The Bruins captain has also been the embodiment of good sportsmanship in his 11 years as captain of the Black and Gold while leading teams with his steady, hard-working hand through both epic highs and lows. Chara is always at the forefront of the Bruins charitable efforts and has shown his dedication to the game by nearly always participating for his Slovakian homeland whether it’s world championships, the Olympics or the World Cup as the setting for the International tournament.

It all comes back to Chara’s love for the game, his dedication to setting an example as a professional and his enjoyment of the hard work required to play in the NHL for 18 plus seasons.

“From my first day in the NHL until today it is an absolute thrill to play in the league,” said Chara. “It’s a great honor to be nominated. I always take a lot of pride in doing my job as a professional, and doing it right. Doing all of my work on and off the ice. I’ve always felt really humble about being a part of this league and this game. It’s a game that gives you so much in life, and helps you become a better person and a better hockey player each day.

“I’m just enjoying my time with team and my teammates, and cherish the memories of winning. I just try to work every day on my game and improve. I enjoy every day whether I was 20 years old or 40 years old. I love the game, and I love everything about it.”

Chara had missed only 41 games for the Bruins in his first 10 seasons with the team in a remarkable show of durability and toughness while playing the role a physical defensive stopper. He's never shied away from the big hits, the big players or the big ice time totals. The veteran D-man is having a banner season as a 40-year-old that started out by leading Team Europe to the World Cup Final against Team Canada, and it’s continued with his season-long mentoring job helping develop 20-year-old rookie defenseman Brandon Carlo.

Chara has changed a bit from his Norris Trophy days while adjusting his game to reduced levels of physicality and out-and-out dominance, but the ability to still call on both of those qualities at 40 years old is unique for an intimidating 6-foot-9 force out on the ice. Equally impressive is his standing as a No. 1 defenseman at this point in his 18-plus year career while constantly dedicated to improving himself, and learning, both on and off ice. Perhaps Chara’s most underrated quality is his ability to move the puck and chip in offensively, a set of skills that will see him pass the 600-point milestone this season after a career built in part on a big slap shot from the point.

It’s also a great example of Chara remaking himself into more of a puck-mover and power play point producer when he was projected to be a good defense/limited offense shutdown defenseman all those years ago working his way through the Islanders’ ranks.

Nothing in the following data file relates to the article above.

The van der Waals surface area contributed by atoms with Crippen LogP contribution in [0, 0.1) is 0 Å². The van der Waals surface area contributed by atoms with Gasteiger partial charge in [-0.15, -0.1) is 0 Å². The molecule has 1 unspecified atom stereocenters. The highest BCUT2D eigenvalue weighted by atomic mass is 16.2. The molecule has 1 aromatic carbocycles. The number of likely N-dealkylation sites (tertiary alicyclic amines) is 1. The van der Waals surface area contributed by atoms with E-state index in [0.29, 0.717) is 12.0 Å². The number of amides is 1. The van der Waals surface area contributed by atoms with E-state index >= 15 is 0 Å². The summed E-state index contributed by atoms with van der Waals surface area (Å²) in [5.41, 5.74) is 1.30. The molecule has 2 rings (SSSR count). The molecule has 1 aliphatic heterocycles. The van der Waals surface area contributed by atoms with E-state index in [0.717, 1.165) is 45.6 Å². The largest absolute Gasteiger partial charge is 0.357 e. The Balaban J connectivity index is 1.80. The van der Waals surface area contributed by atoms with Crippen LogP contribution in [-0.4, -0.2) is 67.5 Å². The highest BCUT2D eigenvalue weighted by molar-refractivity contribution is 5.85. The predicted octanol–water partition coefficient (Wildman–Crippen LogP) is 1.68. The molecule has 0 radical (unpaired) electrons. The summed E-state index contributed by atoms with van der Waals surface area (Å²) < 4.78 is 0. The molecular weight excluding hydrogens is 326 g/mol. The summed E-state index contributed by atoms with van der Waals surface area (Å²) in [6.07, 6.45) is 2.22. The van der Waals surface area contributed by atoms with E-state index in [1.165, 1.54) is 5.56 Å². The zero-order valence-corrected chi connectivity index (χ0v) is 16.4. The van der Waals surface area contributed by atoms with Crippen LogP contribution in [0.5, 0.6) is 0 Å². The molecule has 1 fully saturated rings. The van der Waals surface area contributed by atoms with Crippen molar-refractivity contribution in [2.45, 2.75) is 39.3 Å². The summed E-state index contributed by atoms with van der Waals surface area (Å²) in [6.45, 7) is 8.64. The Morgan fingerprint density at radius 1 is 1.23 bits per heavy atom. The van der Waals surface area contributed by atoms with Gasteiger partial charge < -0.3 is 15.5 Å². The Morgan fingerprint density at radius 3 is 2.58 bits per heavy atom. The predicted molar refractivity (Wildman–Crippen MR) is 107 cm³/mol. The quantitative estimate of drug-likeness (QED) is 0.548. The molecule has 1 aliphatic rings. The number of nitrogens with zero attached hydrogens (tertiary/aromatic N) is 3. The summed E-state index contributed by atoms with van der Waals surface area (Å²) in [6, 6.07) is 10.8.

Chara continues to be a strong lead-by-example personality within the Bruins dressing room, one who demands hard work and total dedication to both the game and the team concept when it comes to his Boston teammates.

Cassidy quells goaltender controversy: 'Tuukka's our No. 1 goalie'

Cassidy quells goaltender controversy: 'Tuukka's our No. 1 goalie'

BRIGHTON, Mass. – While the sequence of events over the past couple of days could understandably lead one to wonder who will start between the pipes for the Bruins on Tuesday night vs. Nashville, interim coach Bruce Cassidy tried to quell any hint of a goalie controversy.

The vote of confidence was certainly needed after Anton Khudobin’s fifth consecutive win halted the B's four-game losing streak with a huge 2-1 victory over the Islanders on Saturday night in the wake of Rask’s absence while tending to a short-term lower body issue.  

“[Rask] had a good practice today. I spoke with him. We’ll see how he wakes up tomorrow and we’ll make our decision. He’s our No. 1 goalie, so there’s no way we can skirt our way around that issue. He’s our No. 1 and his health is very important. When he’s physically ready to go and he tells me that, then we’ll make that decision,” said Cassidy. “He’s a guy that’s played a lot of hockey this year...and he’s not a 240-pound goaltender that can handle all of the games, all of the workload every year. We know that. I’m not going to put limitations on him, but we probably overused him at the start of the year. At this time of year, it gets tougher and tougher with any player that’s been overplayed.

“That’s why we have two goaltender, and [Anton Khudobin] has really stepped up in that last stretch and done what’s asked of him. He’s fixed that area of our game. It’s nice to have a guy that’s your No. 2 that can win you hockey games and play well. It’s a great problem to have, to be honest with you. But Tuukka is our No. 1. But Tuukka is our No. 1. He’s our guy.”

Rask declared himself fit to play after going through a full Monday practice with no issues, but said he’s still waiting to hear the final word on whether he’ll play on Tuesday night vs. the Predators. The Bruins franchise goalie also said he isn’t worried about any recurrence of the lower body injury that “popped up” in the Tampa Bay loss Thursday night, which really doesn’t bring any clarity to the entire situation.

“It was a good day back on the ice. I feel good. We’ll see what the decision is [for the Nashville game], but I feel good today,” said Rask, who is 8-8 with a .892 save percentage and a 2.91 goals-against average since the All-Star break, compared to Khudobin’s 2-0-0 with a .920 save percentage and 1.98 goals-against average. “You need to put the best lineup out as possible, and I wasn’t in any shape to play. So, there are no easy decisions this time of year, but I’ve played a lot of hockey and injuries happen. We talked to the training staff and managers and came to a decision that [Khudobin] was going to play the game, and that’s it.

“It’s obviously tough from a personal standpoint, but it’s never about one guy or two guys. It’s a team game and I feel confident that we’re going to get the job done as long as we play the way we did. It was great to see.”

Clearly, it looks like Rask is going to play vs. Nashville and that’s the safe, easy decision when it comes to a No. 1 goalie getting paid $7 million a season and perhaps it all works out with a fired up Finnish netminder after sitting out Saturday night. But nobody is going to be faulted if they wonder what’s going to wrong with Rask ahead of the next gigantic game Boston will have to play with the Stanley Cup playoffs on the line.